Wyoming Senate OKs Lending Money to Pharmaceutical Company
CHEYENNE, Wyo. (AP) — A bill that started out as an effort to direct a state loan to a New Jersey pharmaceutical company and later morphed into an ambitious new state business loan program cleared the Wyoming Senate on Tuesday.
The Senate voted 26-4 to send the measure sponsored by Sen. Hank Coe, R-Cody, to the House for its consideration.
Coe's bill started out as a carefully tailored effort to approve $25 million in state loans to Lannett Co., a New Jersey pharmaceutical firm that's weighing a possible expansion of its Cody lab.
The company makes painkillers and other drugs at the lab. Coe has said it intends to decide this spring whether to go forward with a possible expansion that could raise employment in Cody from 110 workers to as many as 400 in coming years.
The bill was heavily amended in the Senate after critics voiced concern that the original version would violate a state constitutional prohibition against specific legislation intended to benefit a single entity. As amended, the measure calls for establishing a loan program under which state officials including the treasurer and the governor would vet large business loan applications.
"Really what Senate File 97 has in it now, it opens it up to any applicant, city, town, county, joint powers board, to apply for the money," Coe said.
"It's the fair way to do it. It's the right way to do this," he said, adding the measure provides a mechanism in statute to deal with larger projects.
The bill calls for creating a revolving investment fund, as allowed under an article of the state constitution. Funds in the large project account would be used exclusively for economic development projects once state officials certified that they met criteria specifying minimum levels of private investment and how to secure the state's investment.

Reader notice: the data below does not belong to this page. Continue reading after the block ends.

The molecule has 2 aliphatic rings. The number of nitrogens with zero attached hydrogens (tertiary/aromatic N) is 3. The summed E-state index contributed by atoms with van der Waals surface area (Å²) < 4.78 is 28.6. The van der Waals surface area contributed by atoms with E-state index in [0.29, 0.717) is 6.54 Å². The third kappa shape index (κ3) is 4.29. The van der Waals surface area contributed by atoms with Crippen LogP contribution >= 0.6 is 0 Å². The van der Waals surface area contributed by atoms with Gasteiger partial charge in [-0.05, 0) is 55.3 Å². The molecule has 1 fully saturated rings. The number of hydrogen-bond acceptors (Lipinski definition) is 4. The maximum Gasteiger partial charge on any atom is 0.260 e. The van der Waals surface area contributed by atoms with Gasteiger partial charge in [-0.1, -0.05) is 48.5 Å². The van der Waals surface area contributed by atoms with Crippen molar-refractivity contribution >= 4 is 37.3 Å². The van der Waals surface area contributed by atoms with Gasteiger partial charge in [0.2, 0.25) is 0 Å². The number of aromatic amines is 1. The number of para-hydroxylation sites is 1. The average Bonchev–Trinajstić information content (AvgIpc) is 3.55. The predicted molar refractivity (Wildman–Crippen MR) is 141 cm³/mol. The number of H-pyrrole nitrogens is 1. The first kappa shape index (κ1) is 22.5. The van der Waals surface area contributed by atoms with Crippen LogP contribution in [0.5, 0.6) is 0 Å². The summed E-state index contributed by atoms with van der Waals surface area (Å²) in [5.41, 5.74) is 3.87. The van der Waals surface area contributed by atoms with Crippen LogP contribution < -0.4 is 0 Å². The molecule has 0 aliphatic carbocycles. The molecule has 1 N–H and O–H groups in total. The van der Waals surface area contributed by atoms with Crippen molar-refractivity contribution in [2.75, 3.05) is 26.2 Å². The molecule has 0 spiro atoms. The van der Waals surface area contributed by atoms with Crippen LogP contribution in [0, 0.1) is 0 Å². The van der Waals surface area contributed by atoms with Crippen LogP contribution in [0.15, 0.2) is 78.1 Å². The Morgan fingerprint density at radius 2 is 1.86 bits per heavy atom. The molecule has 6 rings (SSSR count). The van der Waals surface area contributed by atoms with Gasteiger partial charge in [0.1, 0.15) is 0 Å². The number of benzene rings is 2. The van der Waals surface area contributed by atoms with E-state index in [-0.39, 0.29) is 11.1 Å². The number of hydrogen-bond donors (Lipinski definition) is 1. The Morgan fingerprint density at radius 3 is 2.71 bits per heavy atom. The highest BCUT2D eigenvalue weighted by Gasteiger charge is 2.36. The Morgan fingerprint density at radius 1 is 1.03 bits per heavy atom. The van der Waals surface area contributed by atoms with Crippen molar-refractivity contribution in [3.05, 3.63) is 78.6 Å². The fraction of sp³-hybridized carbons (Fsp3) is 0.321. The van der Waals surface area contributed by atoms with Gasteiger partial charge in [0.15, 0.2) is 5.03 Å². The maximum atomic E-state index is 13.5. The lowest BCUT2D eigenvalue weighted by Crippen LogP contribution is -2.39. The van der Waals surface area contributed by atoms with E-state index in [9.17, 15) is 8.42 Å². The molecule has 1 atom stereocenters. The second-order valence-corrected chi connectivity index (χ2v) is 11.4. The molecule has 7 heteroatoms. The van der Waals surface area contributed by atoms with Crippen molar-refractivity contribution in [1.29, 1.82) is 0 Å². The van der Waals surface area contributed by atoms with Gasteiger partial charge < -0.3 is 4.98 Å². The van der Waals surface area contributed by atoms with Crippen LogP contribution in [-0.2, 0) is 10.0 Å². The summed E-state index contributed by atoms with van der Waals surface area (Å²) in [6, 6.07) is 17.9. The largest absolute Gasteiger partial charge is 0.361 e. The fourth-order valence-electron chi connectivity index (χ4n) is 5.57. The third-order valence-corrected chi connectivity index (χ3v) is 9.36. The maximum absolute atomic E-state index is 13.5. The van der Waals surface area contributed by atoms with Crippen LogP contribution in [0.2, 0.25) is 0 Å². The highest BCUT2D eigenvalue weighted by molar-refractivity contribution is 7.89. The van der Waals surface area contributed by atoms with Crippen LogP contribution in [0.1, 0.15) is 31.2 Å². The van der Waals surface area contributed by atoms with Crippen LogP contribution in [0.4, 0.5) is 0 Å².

Coe said bill would address Wyoming's need to diversify its economy, a topic he said lawmakers have been kicking around for decades.
He noted state government has thrown its weight behind a recent series of projects in southeastern Wyoming. Early this month, the State Loan and Investment Board approved $13 million in grants to help Magpul Industries move its manufacturing operations to Wyoming. The Colorado company makes ammunition magazines for guns.
In 2012, Microsoft agreed to invest up to $112 million to build a new data center near Cheyenne in a deal that saw the state pledge more than $10 million in grants and incentives to land the project.
Gov. Matt Mead said last week that discussions about investing in infrastructure associated with large business projects are especially relevant now.
"Wyoming has been successful in its efforts to attract and retain companies and is starting to see even more interest from private businesses looking to expand or relocate," Mead said. "Many of the projects are large scale. The state must position itself to work at the speed of business."
He said he's interested in seeing the final version of the bill if it passes.
Sen. Cale Case, R-Lander, spoke against the bill. "I don't think that really government has much business trying to do this type of activity," he said.
Case said the bill came to the Senate as special interest legislation that violated several elements of the state constitution. He said it was amended skillfully but that the process meant the public never got a chance to comment on the bill's real subject matter.